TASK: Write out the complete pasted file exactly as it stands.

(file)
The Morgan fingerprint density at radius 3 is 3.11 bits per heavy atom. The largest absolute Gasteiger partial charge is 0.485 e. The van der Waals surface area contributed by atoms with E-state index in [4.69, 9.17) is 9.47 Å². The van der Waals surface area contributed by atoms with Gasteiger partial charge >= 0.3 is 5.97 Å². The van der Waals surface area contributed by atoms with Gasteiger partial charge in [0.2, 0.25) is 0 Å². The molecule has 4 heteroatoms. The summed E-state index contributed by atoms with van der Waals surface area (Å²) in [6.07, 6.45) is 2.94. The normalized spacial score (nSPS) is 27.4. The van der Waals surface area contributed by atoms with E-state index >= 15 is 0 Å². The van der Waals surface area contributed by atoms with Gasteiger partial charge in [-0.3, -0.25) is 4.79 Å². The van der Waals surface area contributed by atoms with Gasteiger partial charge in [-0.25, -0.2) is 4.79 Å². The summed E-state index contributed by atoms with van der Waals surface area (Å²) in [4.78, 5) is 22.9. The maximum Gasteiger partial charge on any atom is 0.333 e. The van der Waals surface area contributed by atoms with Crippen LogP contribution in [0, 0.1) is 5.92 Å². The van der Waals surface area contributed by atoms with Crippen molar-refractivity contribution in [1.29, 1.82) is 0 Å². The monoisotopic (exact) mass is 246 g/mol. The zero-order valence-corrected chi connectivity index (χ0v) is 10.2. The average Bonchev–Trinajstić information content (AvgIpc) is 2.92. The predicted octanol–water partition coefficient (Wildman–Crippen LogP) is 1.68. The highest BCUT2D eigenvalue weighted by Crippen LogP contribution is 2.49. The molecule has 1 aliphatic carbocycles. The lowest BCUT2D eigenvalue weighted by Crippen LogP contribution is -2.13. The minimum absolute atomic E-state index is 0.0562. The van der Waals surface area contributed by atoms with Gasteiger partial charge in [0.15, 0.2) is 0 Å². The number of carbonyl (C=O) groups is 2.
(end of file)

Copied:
The Morgan fingerprint density at radius 3 is 3.11 bits per heavy atom. The largest absolute Gasteiger partial charge is 0.485 e. The van der Waals surface area contributed by atoms with E-state index in [4.69, 9.17) is 9.47 Å². The van der Waals surface area contributed by atoms with Gasteiger partial charge >= 0.3 is 5.97 Å². The van der Waals surface area contributed by atoms with Gasteiger partial charge in [0.2, 0.25) is 0 Å². The molecule has 4 heteroatoms. The summed E-state index contributed by atoms with van der Waals surface area (Å²) in [6.07, 6.45) is 2.94. The normalized spacial score (nSPS) is 27.4. The van der Waals surface area contributed by atoms with E-state index >= 15 is 0 Å². The van der Waals surface area contributed by atoms with Gasteiger partial charge in [-0.3, -0.25) is 4.79 Å². The van der Waals surface area contributed by atoms with Gasteiger partial charge in [-0.25, -0.2) is 4.79 Å². The summed E-state index contributed by atoms with van der Waals surface area (Å²) in [4.78, 5) is 22.9. The maximum Gasteiger partial charge on any atom is 0.333 e. The van der Waals surface area contributed by atoms with Crippen LogP contribution in [0, 0.1) is 5.92 Å². The van der Waals surface area contributed by atoms with Crippen molar-refractivity contribution in [1.29, 1.82) is 0 Å². The monoisotopic (exact) mass is 246 g/mol. The zero-order valence-corrected chi connectivity index (χ0v) is 10.2. The average Bonchev–Trinajstić information content (AvgIpc) is 2.92. The predicted octanol–water partition coefficient (Wildman–Crippen LogP) is 1.68. The highest BCUT2D eigenvalue weighted by Crippen LogP contribution is 2.49. The molecule has 1 aliphatic carbocycles. The lowest BCUT2D eigenvalue weighted by Crippen LogP contribution is -2.13. The minimum absolute atomic E-state index is 0.0562. The van der Waals surface area contributed by atoms with Gasteiger partial charge in [0.15, 0.2) is 0 Å². The number of carbonyl (C=O) groups is 2.